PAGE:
go on for (a length of time) about (a topic)

One of the meanings of "go on" is to continue talking about something. For example, if someone stops talking and you want to encourage them to say more about a topic, you say:

Go on.

When you use "go on for ___" or "go on about ___", it expresses that someone is talking for too long. For example, in the sentence:

She went on and on about her dog.

...it's clear that the speaker didn't want to hear about the subject's dog.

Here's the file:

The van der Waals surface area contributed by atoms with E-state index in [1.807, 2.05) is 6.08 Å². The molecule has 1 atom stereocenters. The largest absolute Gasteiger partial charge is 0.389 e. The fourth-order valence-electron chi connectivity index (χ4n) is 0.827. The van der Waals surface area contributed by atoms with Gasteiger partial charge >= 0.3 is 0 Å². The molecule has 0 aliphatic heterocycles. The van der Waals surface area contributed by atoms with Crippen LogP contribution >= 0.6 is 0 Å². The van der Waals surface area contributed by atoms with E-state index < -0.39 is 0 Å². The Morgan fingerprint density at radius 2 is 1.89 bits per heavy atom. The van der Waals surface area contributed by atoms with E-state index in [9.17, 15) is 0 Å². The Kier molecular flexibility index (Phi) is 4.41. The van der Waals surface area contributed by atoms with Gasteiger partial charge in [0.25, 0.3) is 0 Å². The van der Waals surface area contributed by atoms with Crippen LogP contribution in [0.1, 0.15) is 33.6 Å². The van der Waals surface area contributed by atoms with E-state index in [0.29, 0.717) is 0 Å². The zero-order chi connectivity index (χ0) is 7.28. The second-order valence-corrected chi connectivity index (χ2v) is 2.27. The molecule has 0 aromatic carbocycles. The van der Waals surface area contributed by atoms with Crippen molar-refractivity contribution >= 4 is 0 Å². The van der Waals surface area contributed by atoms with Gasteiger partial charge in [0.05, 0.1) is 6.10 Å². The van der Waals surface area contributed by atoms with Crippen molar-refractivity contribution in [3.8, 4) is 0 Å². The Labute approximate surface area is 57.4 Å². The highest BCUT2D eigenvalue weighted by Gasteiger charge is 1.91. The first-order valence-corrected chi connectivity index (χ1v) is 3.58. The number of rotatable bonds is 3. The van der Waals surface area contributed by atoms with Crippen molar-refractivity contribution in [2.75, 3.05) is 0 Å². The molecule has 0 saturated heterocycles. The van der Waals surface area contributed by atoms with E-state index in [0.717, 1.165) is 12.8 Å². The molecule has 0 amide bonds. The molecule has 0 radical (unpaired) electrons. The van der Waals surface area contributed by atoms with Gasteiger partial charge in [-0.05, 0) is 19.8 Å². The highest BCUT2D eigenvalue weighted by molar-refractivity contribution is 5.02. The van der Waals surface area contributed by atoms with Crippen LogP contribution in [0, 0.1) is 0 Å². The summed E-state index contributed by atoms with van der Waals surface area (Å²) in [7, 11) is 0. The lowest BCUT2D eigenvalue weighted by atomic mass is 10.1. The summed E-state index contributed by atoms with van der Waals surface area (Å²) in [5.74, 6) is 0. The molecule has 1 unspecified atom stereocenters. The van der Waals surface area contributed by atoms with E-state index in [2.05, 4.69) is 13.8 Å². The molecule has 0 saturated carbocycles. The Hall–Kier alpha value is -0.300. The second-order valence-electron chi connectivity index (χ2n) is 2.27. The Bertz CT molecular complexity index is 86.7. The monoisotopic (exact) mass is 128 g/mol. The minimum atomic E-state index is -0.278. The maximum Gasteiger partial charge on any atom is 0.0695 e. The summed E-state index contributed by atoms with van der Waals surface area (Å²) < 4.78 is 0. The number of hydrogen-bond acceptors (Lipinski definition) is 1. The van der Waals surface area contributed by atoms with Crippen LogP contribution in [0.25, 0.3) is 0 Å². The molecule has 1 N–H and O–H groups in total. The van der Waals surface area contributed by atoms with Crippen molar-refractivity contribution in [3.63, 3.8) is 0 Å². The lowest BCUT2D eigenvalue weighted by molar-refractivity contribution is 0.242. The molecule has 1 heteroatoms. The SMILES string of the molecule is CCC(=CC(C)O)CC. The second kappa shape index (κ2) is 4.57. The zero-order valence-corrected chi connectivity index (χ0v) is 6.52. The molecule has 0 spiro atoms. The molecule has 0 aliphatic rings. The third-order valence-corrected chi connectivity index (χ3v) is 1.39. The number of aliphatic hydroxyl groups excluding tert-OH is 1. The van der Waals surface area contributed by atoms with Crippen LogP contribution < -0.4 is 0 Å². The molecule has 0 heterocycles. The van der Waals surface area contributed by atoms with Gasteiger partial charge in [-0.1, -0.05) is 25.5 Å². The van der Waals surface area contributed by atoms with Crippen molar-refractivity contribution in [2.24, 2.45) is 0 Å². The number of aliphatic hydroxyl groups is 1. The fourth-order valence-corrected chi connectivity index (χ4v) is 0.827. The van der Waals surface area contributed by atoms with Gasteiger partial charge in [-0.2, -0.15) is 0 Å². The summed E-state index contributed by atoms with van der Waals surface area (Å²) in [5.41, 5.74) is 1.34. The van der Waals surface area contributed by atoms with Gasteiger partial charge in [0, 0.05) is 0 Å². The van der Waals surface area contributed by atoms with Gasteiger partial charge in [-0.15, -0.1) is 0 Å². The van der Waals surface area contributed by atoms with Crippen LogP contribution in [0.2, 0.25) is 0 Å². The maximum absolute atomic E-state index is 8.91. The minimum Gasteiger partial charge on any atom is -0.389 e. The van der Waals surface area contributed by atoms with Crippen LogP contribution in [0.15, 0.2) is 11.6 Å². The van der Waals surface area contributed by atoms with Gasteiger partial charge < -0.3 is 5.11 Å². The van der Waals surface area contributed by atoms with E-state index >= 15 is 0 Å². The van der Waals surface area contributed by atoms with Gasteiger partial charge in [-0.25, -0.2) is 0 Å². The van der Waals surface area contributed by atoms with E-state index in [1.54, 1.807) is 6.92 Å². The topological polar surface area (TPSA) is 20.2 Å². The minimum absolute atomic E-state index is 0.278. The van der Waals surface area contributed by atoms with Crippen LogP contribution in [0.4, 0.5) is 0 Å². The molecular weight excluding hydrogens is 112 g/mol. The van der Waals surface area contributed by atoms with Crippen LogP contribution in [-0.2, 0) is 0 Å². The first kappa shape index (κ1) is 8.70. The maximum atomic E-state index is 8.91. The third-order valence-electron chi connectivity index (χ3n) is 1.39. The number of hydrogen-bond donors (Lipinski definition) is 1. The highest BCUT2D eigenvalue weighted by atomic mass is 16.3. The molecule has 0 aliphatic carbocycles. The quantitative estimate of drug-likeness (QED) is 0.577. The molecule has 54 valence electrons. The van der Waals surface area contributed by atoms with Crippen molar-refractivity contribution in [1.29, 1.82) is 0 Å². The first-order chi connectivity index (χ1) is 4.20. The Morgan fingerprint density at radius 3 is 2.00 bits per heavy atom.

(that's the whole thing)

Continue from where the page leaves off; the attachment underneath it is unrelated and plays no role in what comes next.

You can use "go on for ___ about ___" to communicate both the length of time and the topic, or you can use "for" or "about" by themselves:

She went on for 15 minutes after you left.

Every time I talk to him, he goes on about why I need to move back out to Arizona.

This phrase appears in these lessons: